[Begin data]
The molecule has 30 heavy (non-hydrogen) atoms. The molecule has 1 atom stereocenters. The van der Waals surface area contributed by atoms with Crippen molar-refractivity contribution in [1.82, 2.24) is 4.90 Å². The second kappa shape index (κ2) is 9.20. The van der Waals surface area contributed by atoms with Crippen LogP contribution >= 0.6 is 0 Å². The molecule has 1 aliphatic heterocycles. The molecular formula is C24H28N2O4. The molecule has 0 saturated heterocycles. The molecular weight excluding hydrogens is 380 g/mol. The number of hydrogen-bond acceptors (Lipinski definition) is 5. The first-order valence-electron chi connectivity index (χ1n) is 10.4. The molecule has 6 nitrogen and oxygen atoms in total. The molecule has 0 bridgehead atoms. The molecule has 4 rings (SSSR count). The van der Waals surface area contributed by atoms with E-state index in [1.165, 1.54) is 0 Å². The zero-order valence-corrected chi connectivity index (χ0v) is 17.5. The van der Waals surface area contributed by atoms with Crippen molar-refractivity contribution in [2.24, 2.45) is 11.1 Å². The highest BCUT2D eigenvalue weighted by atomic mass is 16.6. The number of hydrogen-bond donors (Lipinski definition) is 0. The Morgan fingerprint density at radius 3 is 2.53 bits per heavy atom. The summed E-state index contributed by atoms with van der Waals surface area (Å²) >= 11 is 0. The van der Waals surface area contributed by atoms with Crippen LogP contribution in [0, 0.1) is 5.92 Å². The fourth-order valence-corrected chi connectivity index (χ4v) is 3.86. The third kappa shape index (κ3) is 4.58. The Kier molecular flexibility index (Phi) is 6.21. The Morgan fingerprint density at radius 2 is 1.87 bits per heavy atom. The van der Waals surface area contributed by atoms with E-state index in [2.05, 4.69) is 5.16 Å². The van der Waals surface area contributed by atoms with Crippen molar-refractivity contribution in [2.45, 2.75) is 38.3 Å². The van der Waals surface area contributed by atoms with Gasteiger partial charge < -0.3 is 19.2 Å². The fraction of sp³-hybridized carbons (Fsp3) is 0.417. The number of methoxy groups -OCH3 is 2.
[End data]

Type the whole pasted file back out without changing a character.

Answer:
The molecule has 30 heavy (non-hydrogen) atoms. The molecule has 1 atom stereocenters. The van der Waals surface area contributed by atoms with Crippen molar-refractivity contribution in [1.82, 2.24) is 4.90 Å². The second kappa shape index (κ2) is 9.20. The van der Waals surface area contributed by atoms with Crippen LogP contribution >= 0.6 is 0 Å². The molecule has 1 aliphatic heterocycles. The molecular formula is C24H28N2O4. The molecule has 0 saturated heterocycles. The molecular weight excluding hydrogens is 380 g/mol. The number of hydrogen-bond acceptors (Lipinski definition) is 5. The first-order valence-electron chi connectivity index (χ1n) is 10.4. The molecule has 6 nitrogen and oxygen atoms in total. The molecule has 0 bridgehead atoms. The molecule has 4 rings (SSSR count). The van der Waals surface area contributed by atoms with E-state index in [1.165, 1.54) is 0 Å². The zero-order valence-corrected chi connectivity index (χ0v) is 17.5. The van der Waals surface area contributed by atoms with Crippen molar-refractivity contribution in [2.24, 2.45) is 11.1 Å². The highest BCUT2D eigenvalue weighted by atomic mass is 16.6. The number of hydrogen-bond donors (Lipinski definition) is 0. The Morgan fingerprint density at radius 3 is 2.53 bits per heavy atom. The summed E-state index contributed by atoms with van der Waals surface area (Å²) >= 11 is 0. The van der Waals surface area contributed by atoms with Crippen LogP contribution in [0, 0.1) is 5.92 Å². The fourth-order valence-corrected chi connectivity index (χ4v) is 3.86. The third kappa shape index (κ3) is 4.58. The Kier molecular flexibility index (Phi) is 6.21. The Morgan fingerprint density at radius 2 is 1.87 bits per heavy atom. The van der Waals surface area contributed by atoms with E-state index in [2.05, 4.69) is 5.16 Å². The van der Waals surface area contributed by atoms with Crippen molar-refractivity contribution in [2.45, 2.75) is 38.3 Å². The van der Waals surface area contributed by atoms with Gasteiger partial charge < -0.3 is 19.2 Å². The fraction of sp³-hybridized carbons (Fsp3) is 0.417. The number of methoxy groups -OCH3 is 2.